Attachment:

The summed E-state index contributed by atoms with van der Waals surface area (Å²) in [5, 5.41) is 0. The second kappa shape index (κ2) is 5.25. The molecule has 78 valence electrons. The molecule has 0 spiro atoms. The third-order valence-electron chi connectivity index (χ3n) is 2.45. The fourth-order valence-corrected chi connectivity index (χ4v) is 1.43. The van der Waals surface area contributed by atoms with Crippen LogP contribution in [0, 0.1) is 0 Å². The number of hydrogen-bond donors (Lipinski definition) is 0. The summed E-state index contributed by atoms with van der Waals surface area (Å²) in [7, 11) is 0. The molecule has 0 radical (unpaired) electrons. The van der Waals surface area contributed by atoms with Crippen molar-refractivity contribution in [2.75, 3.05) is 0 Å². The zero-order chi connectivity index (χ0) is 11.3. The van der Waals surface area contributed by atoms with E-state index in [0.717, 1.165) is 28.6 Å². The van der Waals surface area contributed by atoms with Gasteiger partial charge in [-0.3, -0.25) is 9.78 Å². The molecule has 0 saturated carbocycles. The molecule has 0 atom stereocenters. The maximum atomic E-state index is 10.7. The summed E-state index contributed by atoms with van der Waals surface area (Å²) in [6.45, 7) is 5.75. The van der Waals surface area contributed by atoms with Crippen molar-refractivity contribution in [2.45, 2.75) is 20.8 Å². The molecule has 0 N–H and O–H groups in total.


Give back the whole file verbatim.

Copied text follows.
The summed E-state index contributed by atoms with van der Waals surface area (Å²) in [5, 5.41) is 0. The second kappa shape index (κ2) is 5.25. The molecule has 78 valence electrons. The molecule has 0 spiro atoms. The third-order valence-electron chi connectivity index (χ3n) is 2.45. The fourth-order valence-corrected chi connectivity index (χ4v) is 1.43. The van der Waals surface area contributed by atoms with Crippen LogP contribution in [0, 0.1) is 0 Å². The number of hydrogen-bond donors (Lipinski definition) is 0. The summed E-state index contributed by atoms with van der Waals surface area (Å²) in [7, 11) is 0. The molecule has 0 radical (unpaired) electrons. The van der Waals surface area contributed by atoms with Crippen molar-refractivity contribution in [2.75, 3.05) is 0 Å². The zero-order chi connectivity index (χ0) is 11.3. The van der Waals surface area contributed by atoms with E-state index in [0.717, 1.165) is 28.6 Å². The van der Waals surface area contributed by atoms with Gasteiger partial charge in [-0.3, -0.25) is 9.78 Å². The molecule has 0 saturated carbocycles. The molecule has 0 atom stereocenters. The maximum atomic E-state index is 10.7. The summed E-state index contributed by atoms with van der Waals surface area (Å²) in [6.45, 7) is 5.75. The van der Waals surface area contributed by atoms with Crippen molar-refractivity contribution in [2.45, 2.75) is 20.8 Å². The molecule has 0 N–H and O–H groups in total.